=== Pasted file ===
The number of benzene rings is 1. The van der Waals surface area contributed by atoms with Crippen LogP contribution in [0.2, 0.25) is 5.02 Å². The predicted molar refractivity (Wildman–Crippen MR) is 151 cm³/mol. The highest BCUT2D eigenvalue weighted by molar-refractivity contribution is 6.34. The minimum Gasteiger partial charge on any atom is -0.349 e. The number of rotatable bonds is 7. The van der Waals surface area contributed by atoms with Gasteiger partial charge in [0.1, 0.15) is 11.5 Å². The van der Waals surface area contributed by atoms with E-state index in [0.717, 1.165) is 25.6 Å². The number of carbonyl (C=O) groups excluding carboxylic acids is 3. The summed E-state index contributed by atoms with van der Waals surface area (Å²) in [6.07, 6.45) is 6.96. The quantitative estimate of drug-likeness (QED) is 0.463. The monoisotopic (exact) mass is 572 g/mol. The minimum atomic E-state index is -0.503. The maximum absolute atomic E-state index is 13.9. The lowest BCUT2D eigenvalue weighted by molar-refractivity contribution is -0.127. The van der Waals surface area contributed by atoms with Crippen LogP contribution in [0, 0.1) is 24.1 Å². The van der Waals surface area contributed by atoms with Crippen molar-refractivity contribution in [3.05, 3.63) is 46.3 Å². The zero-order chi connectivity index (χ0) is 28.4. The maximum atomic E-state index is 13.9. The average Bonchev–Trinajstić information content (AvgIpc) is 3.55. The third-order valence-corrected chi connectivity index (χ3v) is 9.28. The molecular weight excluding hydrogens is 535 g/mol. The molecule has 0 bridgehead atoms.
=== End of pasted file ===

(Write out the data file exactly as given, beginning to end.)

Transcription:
The number of benzene rings is 1. The van der Waals surface area contributed by atoms with Crippen LogP contribution in [0.2, 0.25) is 5.02 Å². The predicted molar refractivity (Wildman–Crippen MR) is 151 cm³/mol. The highest BCUT2D eigenvalue weighted by molar-refractivity contribution is 6.34. The minimum Gasteiger partial charge on any atom is -0.349 e. The number of rotatable bonds is 7. The van der Waals surface area contributed by atoms with Gasteiger partial charge in [0.1, 0.15) is 11.5 Å². The van der Waals surface area contributed by atoms with E-state index in [0.717, 1.165) is 25.6 Å². The number of carbonyl (C=O) groups excluding carboxylic acids is 3. The summed E-state index contributed by atoms with van der Waals surface area (Å²) in [6.07, 6.45) is 6.96. The quantitative estimate of drug-likeness (QED) is 0.463. The monoisotopic (exact) mass is 572 g/mol. The minimum atomic E-state index is -0.503. The maximum absolute atomic E-state index is 13.9. The lowest BCUT2D eigenvalue weighted by molar-refractivity contribution is -0.127. The van der Waals surface area contributed by atoms with Crippen LogP contribution in [0, 0.1) is 24.1 Å². The van der Waals surface area contributed by atoms with Crippen molar-refractivity contribution in [3.05, 3.63) is 46.3 Å². The zero-order chi connectivity index (χ0) is 28.4. The maximum atomic E-state index is 13.9. The average Bonchev–Trinajstić information content (AvgIpc) is 3.55. The third-order valence-corrected chi connectivity index (χ3v) is 9.28. The molecular weight excluding hydrogens is 535 g/mol. The molecule has 0 bridgehead atoms.